Hit by market volatility in the early months of the pandemic, weaker premium growth and a high volume of contingency, travel and business interruption claims, a recent survey[i] suggested that the industry expects the new administration’s policies will be largely positive for it or at least not worse than the status quo. What might be in store for the industry?
The American Rescue Plan
The election of Joe Biden as president of the United States and his inauguration in January 2021 mark a sea change in federal economic policy from conservative dogma (that tax cuts to the wealthiest increase investment in the job-creating economy and aid to the underprivileged is inimical to innovation and individual investment) to a more Keynesian approach dubbed “Bidenomics”.
President Biden's economic programme envisages the massive use of federal money, first by promulgating a rescue plan to combat the economic recession caused by the COVID-19 pandemic and its effects on public health in the United States and then, when normality has returned, structural reforms affecting healthcare, education, infrastructure and clean energy, while supporting an increase in the minimum wage and measures to stimulate unionisation. The programme comes at a time when the cost of borrowing is almost free and the United States is in the midst of a national crisis (with, for example, unemployment at its highest point in a generation and between 30 and 40 million Americans reportedly at risk of eviction from their homes as of January 2021[ii]) and its infrastructure no longer first world. The Biden campaign described the proposals as the largest mobilisation of public investments since the Second World War.
The first phase of President Biden’s economic programme began on 11 March 2021, when he signed the American Rescue Plan Act, providing for the injection of US$1.9 trillion of public money into numerous corners of the American economy. With the two stimulus plans of 2020, the American Rescue Plan Act brings the total amount of federal aid to combat the effects of the COVID-19 pandemic to US$6 trillion, by far the most aggressive response since the Great Depression.
Various monitoring and policy organisations have endorsed the domestic growth potential of the American Rescue Plan. The Institute on Taxation and Economic Policy[iii] found that components of the Plan would increase the incomes of the bottom 60 per cent of Americans by an average 11 per cent and increase the incomes of the poorest 20 per cent by an average 33 per cent. The Organisation for Economic Co-operation and Development (OECD) predicts that the American Rescue Plan will help the US economy grow at a rate of 6.5 per cent during 2021, its fastest annual growth since the early 1980s.
A strong economy will have positive effects on consumption and, indirectly, on the insurance industry. An increase in consumer spending in retail, hospitality, and transport sectors would have positive repercussions within the insurance industry. It could also ameliorate the weaker premium growth that the life industry, in particular, has experienced during the pandemic.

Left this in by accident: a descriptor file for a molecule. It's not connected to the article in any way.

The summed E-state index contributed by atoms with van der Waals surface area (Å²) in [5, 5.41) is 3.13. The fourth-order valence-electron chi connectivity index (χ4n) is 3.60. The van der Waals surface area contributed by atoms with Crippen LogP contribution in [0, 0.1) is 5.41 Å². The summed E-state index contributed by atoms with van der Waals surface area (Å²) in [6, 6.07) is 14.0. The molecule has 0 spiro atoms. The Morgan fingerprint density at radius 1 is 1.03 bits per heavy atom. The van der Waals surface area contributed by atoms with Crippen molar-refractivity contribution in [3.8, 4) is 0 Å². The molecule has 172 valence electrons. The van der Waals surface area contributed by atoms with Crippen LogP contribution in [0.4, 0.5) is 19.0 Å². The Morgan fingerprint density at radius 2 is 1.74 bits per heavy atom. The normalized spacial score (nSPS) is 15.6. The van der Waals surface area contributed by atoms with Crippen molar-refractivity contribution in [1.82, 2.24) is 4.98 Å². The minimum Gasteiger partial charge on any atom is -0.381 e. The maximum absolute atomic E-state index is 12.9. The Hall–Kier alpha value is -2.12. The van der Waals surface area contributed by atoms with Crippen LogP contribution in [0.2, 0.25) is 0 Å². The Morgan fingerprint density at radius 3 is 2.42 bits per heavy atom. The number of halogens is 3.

True, rising consumer-spending could cause inflation to increase with potentially adverse consequences for the adequacy of insurers’ reserves.
On the other hand, if inflation meant an end to ultra-low interest rates, it would mitigate one of the most significant sources of risk to insurers, being investment performance and yields.
Rise In The Rate Of Corporation Tax
President Biden is looking to fund part of the fiscal stimulus by raising corporation tax rates from 21 per cent to 28 per cent (the rate having been cut from 35 per cent during the Trump administration). Additionally, Washington has come out in favour of a global minimum tax rate and talks within the OECD on steps to reduce base erosion and profit shifting have restarted with vigour.
A rise in the rate of tax on corporate profits is, of course, likely to have the same impact on the domestic insurance industry as on any other domestic market. However, Biden’s campaign manifesto also anticipates a domestic minimum rate of tax of 15 per cent on book income. If implemented, this tax, in particular, could affect many United States’ insurance companies disproportionately.[iv]
Of course, Washington’s support for a global minimum rate is less concerned with ensuring other countries tax United States groups effectively and more with ensuring that the United States increases its own fiscal revenue. Finding global agreement on such a deal will be immensely challenging and there remains a wide range of potential alternative outcomes.
The world’s third largest insurance and reinsurance domicile is a jurisdiction which does not tax corporate profits: Bermuda. Some expect that the advent of a global minimum tax rate (assuming that the OECD does effectively organise itself to agree on one) will limit the appeal of Bermuda as an insurance domicile. However, this is unlikely. As has become apparent, after years of tax reform in the US and other onshore jurisdictions, such as to erode to a nubbin any tax-related advantages of a Bermuda affiliate, the appeal of Bermuda as a domicile for insurers lies in matters unrelated to tax: transactional efficiency, an experienced and highly-regarded regulator, a flair for innovation and a high concentration of professional excellence and expertise among its service providers. Since these factors are not tax-related, the attraction of the island as a domicile is unlikely to be affected by the latest proposals.
New Direction In Climate Policy
As is well-known, the fortunes of the insurance industry are intimately linked to the production and distribution of energy sources, including fossil fuels.
President Biden can be expected to impose stricter regulations on businesses across all sectors in efforts to reduce emissions. He has already put the United States back in the Paris Agreement and recently unveiled a plan to inject around US$750 billion into clean energy. He also aims to make the United States’ power plants, vehicles, mass transport systems and buildings more fuel efficient and less dependent on oil, gas and coal.
A change in climate policy is largely supported by the insurance industry, not least if it is seen to have the potential to mitigate risks of extreme weather. The global insurance industry has, after all, been engaging with governments regarding the implementation of climate change mitigation measures for some time.